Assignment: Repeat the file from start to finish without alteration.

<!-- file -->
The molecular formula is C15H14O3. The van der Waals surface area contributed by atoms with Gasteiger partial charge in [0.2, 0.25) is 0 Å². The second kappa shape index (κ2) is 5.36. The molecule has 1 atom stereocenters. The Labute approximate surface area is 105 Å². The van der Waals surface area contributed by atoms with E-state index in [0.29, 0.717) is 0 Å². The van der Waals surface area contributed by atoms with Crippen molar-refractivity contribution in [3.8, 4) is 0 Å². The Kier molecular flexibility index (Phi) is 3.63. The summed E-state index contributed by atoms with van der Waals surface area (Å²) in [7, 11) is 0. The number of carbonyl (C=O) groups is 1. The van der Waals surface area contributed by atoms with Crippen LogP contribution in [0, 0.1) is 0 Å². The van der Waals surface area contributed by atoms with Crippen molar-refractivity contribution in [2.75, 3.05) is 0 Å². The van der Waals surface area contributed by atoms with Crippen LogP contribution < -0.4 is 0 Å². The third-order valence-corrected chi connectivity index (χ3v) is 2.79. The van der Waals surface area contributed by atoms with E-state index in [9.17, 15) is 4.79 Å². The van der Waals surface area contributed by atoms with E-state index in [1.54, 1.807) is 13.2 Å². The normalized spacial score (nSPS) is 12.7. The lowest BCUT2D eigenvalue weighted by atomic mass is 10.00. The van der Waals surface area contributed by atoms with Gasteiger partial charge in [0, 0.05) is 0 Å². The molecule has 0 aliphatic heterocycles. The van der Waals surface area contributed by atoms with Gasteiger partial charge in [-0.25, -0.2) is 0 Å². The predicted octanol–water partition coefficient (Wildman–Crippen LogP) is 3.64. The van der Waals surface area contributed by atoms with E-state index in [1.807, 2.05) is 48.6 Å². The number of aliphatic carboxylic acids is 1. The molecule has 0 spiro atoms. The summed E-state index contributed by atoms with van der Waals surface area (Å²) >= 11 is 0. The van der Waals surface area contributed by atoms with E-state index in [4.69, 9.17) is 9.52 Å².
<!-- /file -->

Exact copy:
The molecular formula is C15H14O3. The van der Waals surface area contributed by atoms with Gasteiger partial charge in [0.2, 0.25) is 0 Å². The second kappa shape index (κ2) is 5.36. The molecule has 1 atom stereocenters. The Labute approximate surface area is 105 Å². The van der Waals surface area contributed by atoms with E-state index in [0.29, 0.717) is 0 Å². The van der Waals surface area contributed by atoms with Crippen molar-refractivity contribution in [3.8, 4) is 0 Å². The Kier molecular flexibility index (Phi) is 3.63. The summed E-state index contributed by atoms with van der Waals surface area (Å²) in [7, 11) is 0. The number of carbonyl (C=O) groups is 1. The van der Waals surface area contributed by atoms with Crippen LogP contribution in [0, 0.1) is 0 Å². The van der Waals surface area contributed by atoms with Crippen molar-refractivity contribution in [2.75, 3.05) is 0 Å². The van der Waals surface area contributed by atoms with Crippen LogP contribution < -0.4 is 0 Å². The third-order valence-corrected chi connectivity index (χ3v) is 2.79. The van der Waals surface area contributed by atoms with E-state index in [9.17, 15) is 4.79 Å². The van der Waals surface area contributed by atoms with E-state index in [1.54, 1.807) is 13.2 Å². The normalized spacial score (nSPS) is 12.7. The lowest BCUT2D eigenvalue weighted by atomic mass is 10.00. The van der Waals surface area contributed by atoms with Gasteiger partial charge in [0, 0.05) is 0 Å². The molecule has 0 aliphatic heterocycles. The van der Waals surface area contributed by atoms with Gasteiger partial charge in [-0.25, -0.2) is 0 Å². The predicted octanol–water partition coefficient (Wildman–Crippen LogP) is 3.64. The van der Waals surface area contributed by atoms with E-state index in [1.807, 2.05) is 48.6 Å². The number of aliphatic carboxylic acids is 1. The molecule has 0 spiro atoms. The summed E-state index contributed by atoms with van der Waals surface area (Å²) >= 11 is 0. The van der Waals surface area contributed by atoms with E-state index in [4.69, 9.17) is 9.52 Å².